What Is A Neutrino?

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Although you may have never heard of them before, neutrinos make up 1/4 of all known fundamental particles. There are three different types, electron-, muon-, and tau-neutrinos.
The reason most people have never heard of neutrinos is because they pass through most matter like ghosts, only rarely interacting. Their elusiveness is a result of the fact that neutrinos are electrically neutral, and so are unaffected by the electro-magnetic force, and they also do not interact via the "strong nuclear force". They interact only through the "weak nuclear force" and gravity, the two weakest of the four forces. A neutrino can pass straight through the earth without hitting anything, and they don't pose a health risk to humans. This is actually pretty lucky for us, because neutrinos are everywhere around us, zipping past in all directions. If you hold out your hand, each second over a trillion neutrinos from the sun pass straight through it! In fact, if you could see each neutrino as a little black speck flying by, the world would look a lot like the picture on the right.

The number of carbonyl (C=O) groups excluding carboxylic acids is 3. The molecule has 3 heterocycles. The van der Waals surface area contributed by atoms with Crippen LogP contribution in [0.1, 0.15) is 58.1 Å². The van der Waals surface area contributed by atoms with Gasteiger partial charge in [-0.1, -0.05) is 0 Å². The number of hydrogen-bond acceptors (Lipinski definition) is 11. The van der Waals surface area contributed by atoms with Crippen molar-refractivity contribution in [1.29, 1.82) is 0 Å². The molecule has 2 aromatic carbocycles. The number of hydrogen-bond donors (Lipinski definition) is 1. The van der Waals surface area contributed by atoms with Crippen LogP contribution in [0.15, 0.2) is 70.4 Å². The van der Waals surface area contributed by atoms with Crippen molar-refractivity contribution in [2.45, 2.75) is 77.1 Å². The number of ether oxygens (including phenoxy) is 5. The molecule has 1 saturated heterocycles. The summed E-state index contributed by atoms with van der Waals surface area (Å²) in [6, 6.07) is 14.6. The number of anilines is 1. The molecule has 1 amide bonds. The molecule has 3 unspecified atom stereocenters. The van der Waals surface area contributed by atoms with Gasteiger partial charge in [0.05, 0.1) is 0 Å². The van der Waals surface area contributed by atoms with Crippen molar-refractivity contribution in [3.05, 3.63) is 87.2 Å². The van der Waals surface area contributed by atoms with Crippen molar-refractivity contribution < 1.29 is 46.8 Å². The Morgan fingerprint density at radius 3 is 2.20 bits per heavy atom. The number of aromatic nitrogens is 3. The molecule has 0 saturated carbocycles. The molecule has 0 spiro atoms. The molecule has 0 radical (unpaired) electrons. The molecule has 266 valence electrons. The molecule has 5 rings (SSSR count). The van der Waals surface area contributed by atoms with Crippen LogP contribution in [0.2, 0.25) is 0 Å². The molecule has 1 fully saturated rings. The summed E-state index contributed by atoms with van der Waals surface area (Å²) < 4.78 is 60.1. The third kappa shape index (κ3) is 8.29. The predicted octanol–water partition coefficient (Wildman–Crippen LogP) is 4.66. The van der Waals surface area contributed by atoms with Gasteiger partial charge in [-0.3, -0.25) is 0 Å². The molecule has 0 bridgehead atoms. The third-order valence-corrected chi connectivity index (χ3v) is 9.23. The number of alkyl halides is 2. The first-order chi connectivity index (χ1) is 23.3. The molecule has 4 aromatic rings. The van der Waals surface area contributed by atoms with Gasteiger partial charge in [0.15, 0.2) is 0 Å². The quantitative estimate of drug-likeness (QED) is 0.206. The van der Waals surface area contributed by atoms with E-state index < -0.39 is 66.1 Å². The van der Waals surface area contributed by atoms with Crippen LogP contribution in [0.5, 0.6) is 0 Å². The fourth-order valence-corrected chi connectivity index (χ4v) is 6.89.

Neutrinos are created when heavy particles explode into smaller fragments. For example, an atom of carbon (11C), which has 6 protons and 5 neutrons, can decay into a neutrino (νe), a positron (e+, an anti-electron), and an atom of boron (11B) with 5 protons and 6 neutrons. Another example is neutron beta decay.

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